Experts, IT managers say Microsoft should forget bounty, focus on security
Microsoft has set up a $5M reward fund to catch virus and worm writers
Computerworld - WASHINGTON -- Microsoft Corp.'s $5 million reward fund to catch virus and worm writers drew mixed reactions today from IT security managers and experts, some of whom would rather see the company use the money to improve Windows security than chase bad guys.
Flanked by officials from the FBI, the U.S. Secret Service and Interpol, Brad Smith, Microsoft's general counsel, detailed the program and its two first rewards, which were set at $250,000 each, for the authors of the MSBlast.A worm and the Sobig virus (see story).
The reward money, said Smith, is intended to help authorities "catch, prosecute and convict people who break the law by launching malicious viruses and worms on the Internet."
Law enforcement officials said they welcome Microsoft's help. "Efforts like this, which involve the private sector, are going to be critical to our success," said Peter Townsend, deputy assistant director of investigations at the Secret Service. With most of the nation's critical infrastructure under private-sector control, "this cannot be solved by the private sector alone; it cannot be solved by the government alone."
Connie Sadler, IT security director at Brown University in Providence, R.I., said the money would likely be better spent improving the security of the Windows operating system. "I would rather see Microsoft make a solid investment in prevention and containment" of viruses, said Sadler. Right now, it's up to users to build barriers that limit the damage from a virus or worm, she said.
Brown, for instance, has firewall rules that prevent one dorm from talking to another if a problem occurs, said Sadler. "It would be nice to see some network operating system that would help us do that," she said.
Hugh McArthur, information security officer at Reston, Va.-based Online Resources Corp., an online bill-processing firm, also had doubts about the reward's effectiveness. "At the highest level, it's one way of Microsoft making themselves a little bit better," said McArthur. "But I think it does not address the underlying issue that the vulnerabilities that the worms and viruses attack still exist.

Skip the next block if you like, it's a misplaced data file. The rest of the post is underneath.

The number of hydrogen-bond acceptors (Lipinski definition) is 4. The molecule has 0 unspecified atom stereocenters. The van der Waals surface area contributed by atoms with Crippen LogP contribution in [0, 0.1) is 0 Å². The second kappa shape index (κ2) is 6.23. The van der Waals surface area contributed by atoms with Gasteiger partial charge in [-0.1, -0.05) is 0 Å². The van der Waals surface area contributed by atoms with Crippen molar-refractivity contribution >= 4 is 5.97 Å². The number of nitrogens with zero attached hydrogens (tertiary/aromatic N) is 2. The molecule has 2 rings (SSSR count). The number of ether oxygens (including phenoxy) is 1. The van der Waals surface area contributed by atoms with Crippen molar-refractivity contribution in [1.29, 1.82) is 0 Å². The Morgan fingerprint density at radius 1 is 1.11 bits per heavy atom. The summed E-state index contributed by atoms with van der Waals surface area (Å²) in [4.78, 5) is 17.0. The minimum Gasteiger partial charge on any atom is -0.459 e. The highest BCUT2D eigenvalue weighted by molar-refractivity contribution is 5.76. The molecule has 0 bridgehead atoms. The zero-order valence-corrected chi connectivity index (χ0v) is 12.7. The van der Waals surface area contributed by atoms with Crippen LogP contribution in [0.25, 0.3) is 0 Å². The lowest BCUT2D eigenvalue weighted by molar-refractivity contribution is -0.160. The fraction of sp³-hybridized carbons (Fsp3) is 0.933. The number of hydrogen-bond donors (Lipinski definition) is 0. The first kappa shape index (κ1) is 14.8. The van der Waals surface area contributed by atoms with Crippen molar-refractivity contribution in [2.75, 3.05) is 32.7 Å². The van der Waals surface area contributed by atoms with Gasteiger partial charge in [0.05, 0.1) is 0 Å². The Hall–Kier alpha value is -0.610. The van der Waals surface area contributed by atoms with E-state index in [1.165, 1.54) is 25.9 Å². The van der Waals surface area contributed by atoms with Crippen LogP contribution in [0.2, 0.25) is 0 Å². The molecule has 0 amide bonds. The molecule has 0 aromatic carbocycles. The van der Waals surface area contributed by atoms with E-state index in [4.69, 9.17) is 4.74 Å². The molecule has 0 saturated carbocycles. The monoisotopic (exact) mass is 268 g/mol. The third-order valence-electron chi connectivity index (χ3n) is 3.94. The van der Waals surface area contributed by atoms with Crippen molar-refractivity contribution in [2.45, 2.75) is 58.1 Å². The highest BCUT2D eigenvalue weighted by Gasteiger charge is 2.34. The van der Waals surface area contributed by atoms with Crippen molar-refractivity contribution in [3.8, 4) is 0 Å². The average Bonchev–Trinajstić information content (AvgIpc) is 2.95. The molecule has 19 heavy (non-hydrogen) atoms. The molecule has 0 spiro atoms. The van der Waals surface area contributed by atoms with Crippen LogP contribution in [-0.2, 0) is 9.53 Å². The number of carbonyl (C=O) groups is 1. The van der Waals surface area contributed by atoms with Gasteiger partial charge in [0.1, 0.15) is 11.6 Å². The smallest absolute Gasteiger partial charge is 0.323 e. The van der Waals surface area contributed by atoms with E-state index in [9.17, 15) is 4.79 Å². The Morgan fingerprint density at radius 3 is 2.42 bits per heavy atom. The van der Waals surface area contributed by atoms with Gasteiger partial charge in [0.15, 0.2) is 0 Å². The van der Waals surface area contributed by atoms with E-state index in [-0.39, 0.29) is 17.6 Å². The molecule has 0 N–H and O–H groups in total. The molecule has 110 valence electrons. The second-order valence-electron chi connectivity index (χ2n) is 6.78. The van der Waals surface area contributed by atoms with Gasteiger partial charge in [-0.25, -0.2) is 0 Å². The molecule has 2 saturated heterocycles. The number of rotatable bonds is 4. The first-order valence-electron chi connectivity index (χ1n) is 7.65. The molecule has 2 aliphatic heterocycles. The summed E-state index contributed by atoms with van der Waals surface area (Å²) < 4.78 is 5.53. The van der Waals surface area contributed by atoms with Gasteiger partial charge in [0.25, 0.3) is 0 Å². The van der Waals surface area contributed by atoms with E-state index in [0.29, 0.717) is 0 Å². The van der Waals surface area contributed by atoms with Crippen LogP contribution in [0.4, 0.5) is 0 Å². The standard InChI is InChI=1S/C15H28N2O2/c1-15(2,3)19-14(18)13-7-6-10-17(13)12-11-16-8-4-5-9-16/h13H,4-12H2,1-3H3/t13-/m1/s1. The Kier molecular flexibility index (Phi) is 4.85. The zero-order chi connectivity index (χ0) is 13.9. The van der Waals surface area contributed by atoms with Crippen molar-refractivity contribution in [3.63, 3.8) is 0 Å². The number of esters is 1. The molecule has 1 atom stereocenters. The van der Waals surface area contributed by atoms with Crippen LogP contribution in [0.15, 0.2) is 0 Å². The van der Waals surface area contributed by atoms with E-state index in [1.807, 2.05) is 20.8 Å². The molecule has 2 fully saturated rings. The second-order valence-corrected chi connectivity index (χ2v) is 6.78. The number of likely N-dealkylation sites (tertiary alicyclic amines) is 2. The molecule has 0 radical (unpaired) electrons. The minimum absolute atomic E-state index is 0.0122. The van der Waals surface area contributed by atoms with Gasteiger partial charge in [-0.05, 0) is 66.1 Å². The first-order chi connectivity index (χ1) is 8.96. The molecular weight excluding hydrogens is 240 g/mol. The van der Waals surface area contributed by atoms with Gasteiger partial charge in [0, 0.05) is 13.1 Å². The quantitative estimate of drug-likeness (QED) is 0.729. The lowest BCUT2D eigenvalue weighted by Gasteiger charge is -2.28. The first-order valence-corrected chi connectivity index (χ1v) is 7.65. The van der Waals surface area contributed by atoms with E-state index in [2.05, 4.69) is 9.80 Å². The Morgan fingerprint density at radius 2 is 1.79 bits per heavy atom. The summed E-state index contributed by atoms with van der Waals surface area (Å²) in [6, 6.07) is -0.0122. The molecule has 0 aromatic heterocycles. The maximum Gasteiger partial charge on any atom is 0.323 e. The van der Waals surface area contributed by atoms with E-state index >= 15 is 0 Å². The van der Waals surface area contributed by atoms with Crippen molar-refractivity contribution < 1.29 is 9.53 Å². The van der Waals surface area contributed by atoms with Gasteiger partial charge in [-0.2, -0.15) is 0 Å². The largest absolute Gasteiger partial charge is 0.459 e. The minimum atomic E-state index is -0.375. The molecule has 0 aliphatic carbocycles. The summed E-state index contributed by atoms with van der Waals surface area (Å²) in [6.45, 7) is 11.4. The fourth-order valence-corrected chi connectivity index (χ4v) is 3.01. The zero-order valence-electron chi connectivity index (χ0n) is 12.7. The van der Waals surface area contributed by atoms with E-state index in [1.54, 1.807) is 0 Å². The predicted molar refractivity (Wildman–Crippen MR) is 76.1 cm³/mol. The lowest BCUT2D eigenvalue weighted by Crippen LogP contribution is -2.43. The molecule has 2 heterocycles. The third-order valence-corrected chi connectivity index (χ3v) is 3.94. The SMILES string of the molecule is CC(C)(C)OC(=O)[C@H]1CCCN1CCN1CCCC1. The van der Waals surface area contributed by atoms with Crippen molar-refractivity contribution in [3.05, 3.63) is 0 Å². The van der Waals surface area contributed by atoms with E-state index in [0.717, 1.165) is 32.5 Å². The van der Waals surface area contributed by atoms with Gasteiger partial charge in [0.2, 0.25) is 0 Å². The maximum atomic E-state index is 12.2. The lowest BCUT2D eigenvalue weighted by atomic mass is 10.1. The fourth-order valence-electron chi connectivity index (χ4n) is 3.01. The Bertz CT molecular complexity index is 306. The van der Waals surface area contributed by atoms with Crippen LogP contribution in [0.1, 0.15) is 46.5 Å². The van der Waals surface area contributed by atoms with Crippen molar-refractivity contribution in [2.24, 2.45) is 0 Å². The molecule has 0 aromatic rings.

"The resources might be better spent fixing those problems than going after [virus writers]\," he said.
Smith, in response to questions at today's news conference, said the reward isn't a substitute for improving the security of Microsoft's Windows software, but is a sign that the company recognizes that it needs "to move forward on multiple fronts" to address the virus problem.
Some security experts said the reward may help.
Rewards programs have worked successfully for the FBI and other law enforcement agencies and should work well in the digital realm as well, said Patrick Gray, a former FBI agent and head of the emergency response team at Atlanta-based Internet Security Systems Inc.
"It's unfortunate that things have come to this," Gray said. "But it's time to stop focusing only on the buggy software and go after the criminal elements that exploit [it] as well."
Eugene Spafford, director of the Center for Education and Research in Information Assurance and Security at Purdue University in West Lafayette, Ind., said that if virus or worm authors "did it for bragging rights or as a general 'experiment,' then there is a chance that a reward might turn up leads."
But if the viruses are written by professionals -- such as viruses designed to support spam distribution -- then a reward will be less useful, said Spafford. "Identification and prosecution of authors to date has been poor, so this might really help," he added.
Microsoft's move is a "good news, bad news kind of thing," said John Pescatore, an analyst at Stamford, Conn.-based Gartner Inc. On the positive side, actions such as this will serve as stronger deterrents against malicious hackers and result in more of them being prosecuted, he said. "So it will help scare away some of the 20-year-olds that are writing these sorts of worms and viruses," Pescatore said.
On the other hand, "I hate to see software vendors diverting their management attention and money toward rewards programs, because rewards programs work only after the damage has been done," Pescatore said. "I would rather see them put the same money and attention on making their software safer in the first place," he said.
Additional reward announcements will be made after consulting with law enforcers, said Smith.
Read more about Security in Computerworld's Security Topic Center.
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